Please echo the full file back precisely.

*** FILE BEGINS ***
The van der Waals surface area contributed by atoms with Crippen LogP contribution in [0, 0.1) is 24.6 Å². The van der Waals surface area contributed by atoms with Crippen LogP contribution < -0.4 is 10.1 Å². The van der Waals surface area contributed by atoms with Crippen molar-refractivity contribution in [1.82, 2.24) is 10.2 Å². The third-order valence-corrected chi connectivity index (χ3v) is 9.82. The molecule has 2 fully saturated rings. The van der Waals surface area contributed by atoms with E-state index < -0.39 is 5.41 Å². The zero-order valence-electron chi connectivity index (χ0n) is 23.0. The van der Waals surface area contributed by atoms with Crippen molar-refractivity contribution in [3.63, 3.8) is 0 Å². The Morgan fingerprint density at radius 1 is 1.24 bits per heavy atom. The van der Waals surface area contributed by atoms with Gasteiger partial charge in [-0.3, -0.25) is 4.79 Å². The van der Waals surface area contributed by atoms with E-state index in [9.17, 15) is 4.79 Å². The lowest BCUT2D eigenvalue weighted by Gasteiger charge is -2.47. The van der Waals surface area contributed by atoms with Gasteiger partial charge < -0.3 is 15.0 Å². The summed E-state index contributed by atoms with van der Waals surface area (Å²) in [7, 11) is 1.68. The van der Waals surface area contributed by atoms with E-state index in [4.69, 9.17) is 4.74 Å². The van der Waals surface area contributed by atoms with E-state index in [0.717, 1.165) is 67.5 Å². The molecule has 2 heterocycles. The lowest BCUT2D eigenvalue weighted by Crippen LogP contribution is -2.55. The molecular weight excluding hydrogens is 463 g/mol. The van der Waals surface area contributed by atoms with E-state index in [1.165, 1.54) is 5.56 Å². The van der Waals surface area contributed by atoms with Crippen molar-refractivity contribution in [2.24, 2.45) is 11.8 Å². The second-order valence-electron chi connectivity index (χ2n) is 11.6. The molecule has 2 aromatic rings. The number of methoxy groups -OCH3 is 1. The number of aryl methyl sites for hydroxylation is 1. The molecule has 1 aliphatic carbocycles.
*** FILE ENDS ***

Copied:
The van der Waals surface area contributed by atoms with Crippen LogP contribution in [0, 0.1) is 24.6 Å². The van der Waals surface area contributed by atoms with Crippen LogP contribution < -0.4 is 10.1 Å². The van der Waals surface area contributed by atoms with Crippen molar-refractivity contribution in [1.82, 2.24) is 10.2 Å². The third-order valence-corrected chi connectivity index (χ3v) is 9.82. The molecule has 2 fully saturated rings. The van der Waals surface area contributed by atoms with E-state index < -0.39 is 5.41 Å². The zero-order valence-electron chi connectivity index (χ0n) is 23.0. The van der Waals surface area contributed by atoms with Crippen molar-refractivity contribution in [3.63, 3.8) is 0 Å². The Morgan fingerprint density at radius 1 is 1.24 bits per heavy atom. The van der Waals surface area contributed by atoms with Gasteiger partial charge in [-0.3, -0.25) is 4.79 Å². The van der Waals surface area contributed by atoms with E-state index in [9.17, 15) is 4.79 Å². The lowest BCUT2D eigenvalue weighted by Gasteiger charge is -2.47. The van der Waals surface area contributed by atoms with Gasteiger partial charge < -0.3 is 15.0 Å². The summed E-state index contributed by atoms with van der Waals surface area (Å²) in [7, 11) is 1.68. The van der Waals surface area contributed by atoms with E-state index in [4.69, 9.17) is 4.74 Å². The van der Waals surface area contributed by atoms with E-state index in [0.717, 1.165) is 67.5 Å². The molecule has 2 heterocycles. The lowest BCUT2D eigenvalue weighted by Crippen LogP contribution is -2.55. The molecular weight excluding hydrogens is 463 g/mol. The van der Waals surface area contributed by atoms with E-state index in [1.165, 1.54) is 5.56 Å². The van der Waals surface area contributed by atoms with Crippen molar-refractivity contribution in [2.24, 2.45) is 11.8 Å². The second-order valence-electron chi connectivity index (χ2n) is 11.6. The molecule has 2 aromatic rings. The number of methoxy groups -OCH3 is 1. The number of aryl methyl sites for hydroxylation is 1. The molecule has 1 aliphatic carbocycles.